This takes into account the cost of replacing your items, minus depreciation. Actual cash value takes the current replacement cost of the item new and subtracts depreciation. Let’s say you bought a TV new for $1,000, but it’s now four years old, and the insurance company calculates that it has lost $400 in depreciation. A similar TV new would cost $1,200 today. With an ACV policy the calculation is:

Replacement cost – depreciation = covered amount.

In this case that’s $1,200 – $400 = $800.

Replacement cost

You can choose to upgrade your personal property coverage to replacement cost for a small extra premium. With this type of coverage, you would get $1,200 for your TV in the example above, to buy a new one at today’s replacement cost.

What are the coverage limits for personal property insurance?

Coverage for personal property is usually limited to 50-70% of the dwelling coverage amount. So if you’re insured for a $300,000 policy, your personal property coverage would be for $150,000 to $210,000. For items off the premises, coverage is limited to 10% of the dwelling coverage.

How to calculate how much personal property insurance you need

One of the most important things to consider is how much your property is worth. It can help to itemize all your possessions and come up with an estimated value for each, then total it all for an overall value.

“If you want to be sure you can recover everything lost, you will definitely want to have a replacement cost policy and schedule your most valuable possessions in order to be fully compensated if you need it,” said Lyle David Solomon, a financial attorney and principal at Oak View Law Group. “However, if you are on a tighter budget, you should consider cash value coverage, which is much cheaper monthly.”

How does a personal property coverage claim work?

If your property is damaged, the first thing you will need to do is report it and get documentation for the insurance company. For example, if your belongings are damaged in a fire, you will need a report from the fire department. In the case of theft, you will need to call the police and file a police report.

“Without some documentation, you are unlikely to be reimbursed,” Solomon says.

You will also need to file an inventory of what was lost. “It is smart to inventory your property ahead of time, so you can more easily document what is missing or destroyed,” Solomon says.

After you have gathered your documentation, you will want to contact your insurance company and file a claim. Your deductible will be subtracted from the final settlement.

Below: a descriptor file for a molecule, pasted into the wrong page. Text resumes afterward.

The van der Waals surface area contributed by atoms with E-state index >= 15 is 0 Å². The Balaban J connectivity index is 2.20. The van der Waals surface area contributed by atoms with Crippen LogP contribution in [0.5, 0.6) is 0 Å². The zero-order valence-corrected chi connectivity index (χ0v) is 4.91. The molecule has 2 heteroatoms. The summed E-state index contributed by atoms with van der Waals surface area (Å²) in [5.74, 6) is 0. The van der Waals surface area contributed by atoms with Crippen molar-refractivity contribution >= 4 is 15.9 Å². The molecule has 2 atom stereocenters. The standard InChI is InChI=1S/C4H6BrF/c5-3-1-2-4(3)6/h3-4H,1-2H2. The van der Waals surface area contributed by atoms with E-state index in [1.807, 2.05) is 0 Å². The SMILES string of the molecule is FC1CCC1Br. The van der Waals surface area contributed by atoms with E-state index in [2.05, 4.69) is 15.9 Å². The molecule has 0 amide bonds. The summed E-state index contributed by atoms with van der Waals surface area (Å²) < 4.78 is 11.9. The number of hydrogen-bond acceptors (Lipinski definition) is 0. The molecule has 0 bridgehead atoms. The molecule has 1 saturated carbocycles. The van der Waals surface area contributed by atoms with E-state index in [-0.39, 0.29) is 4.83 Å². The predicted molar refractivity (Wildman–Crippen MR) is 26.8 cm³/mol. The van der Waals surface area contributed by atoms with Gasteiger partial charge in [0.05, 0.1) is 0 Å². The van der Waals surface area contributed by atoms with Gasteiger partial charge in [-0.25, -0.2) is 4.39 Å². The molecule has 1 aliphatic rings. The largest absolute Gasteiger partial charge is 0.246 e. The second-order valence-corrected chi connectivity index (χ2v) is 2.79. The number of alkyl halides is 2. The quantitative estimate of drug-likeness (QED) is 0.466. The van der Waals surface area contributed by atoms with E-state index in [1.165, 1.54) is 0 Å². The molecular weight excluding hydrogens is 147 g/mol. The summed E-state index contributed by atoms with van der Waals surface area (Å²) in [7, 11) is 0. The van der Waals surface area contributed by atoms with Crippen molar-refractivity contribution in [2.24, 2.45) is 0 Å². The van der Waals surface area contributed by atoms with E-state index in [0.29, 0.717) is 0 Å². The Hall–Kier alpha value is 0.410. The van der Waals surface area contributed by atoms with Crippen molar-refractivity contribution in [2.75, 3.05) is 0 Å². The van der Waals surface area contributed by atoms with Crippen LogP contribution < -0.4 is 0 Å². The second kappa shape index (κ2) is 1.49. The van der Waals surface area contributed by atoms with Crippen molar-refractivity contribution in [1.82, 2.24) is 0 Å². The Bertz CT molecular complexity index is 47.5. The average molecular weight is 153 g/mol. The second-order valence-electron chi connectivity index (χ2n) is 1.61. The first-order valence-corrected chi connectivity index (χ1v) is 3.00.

Is personal property insurance worth it?

While many people think that they don’t own anything of value, when you consider the cost to replace everything you own, it’s actually a large number. That’s why personal property insurance is included as part of standard homeowners insurance policies and is well worth the cost.

Frequently asked questions

How much personal property coverage do I need as a renter?

Create a personal property inventory and add up the replacement cost of your belongings as accurately as you can to calculate how much renters insurance you need to protect your personal property.

Does condo insurance cover personal property?

If your condo association has a master insurance policy, it’s likely one that only covers the building and common areas. Your personal belongings are not protected. However, your own condo insurance policy will cover personal property.

How can I insure things that exceed my personal property coverage limit?

If you have certain items that are worth more than your coverage limits, you can schedule a personal property endorsement to cover these specific items. This will add to the total cost of your insurance policy but can be worth it if you own pricey jewelry, art, equipment, etc.

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Casey Bond
Contributing Researcher


Casey Bond is a seasoned writer and editor who has covered personal finance for more than a decade. Previously, she reported on money, home and living for HuffPost. She has held editorial management roles at Student Loan Hero and GOBankingRates. Her work has appeared in Forbes,, Yahoo! Finance, U.S. News & World Report, and more. In 2019, she won a NEFE Excellence in Personal Finance Reporting Award. She is also a Certified Personal Finance Counselor.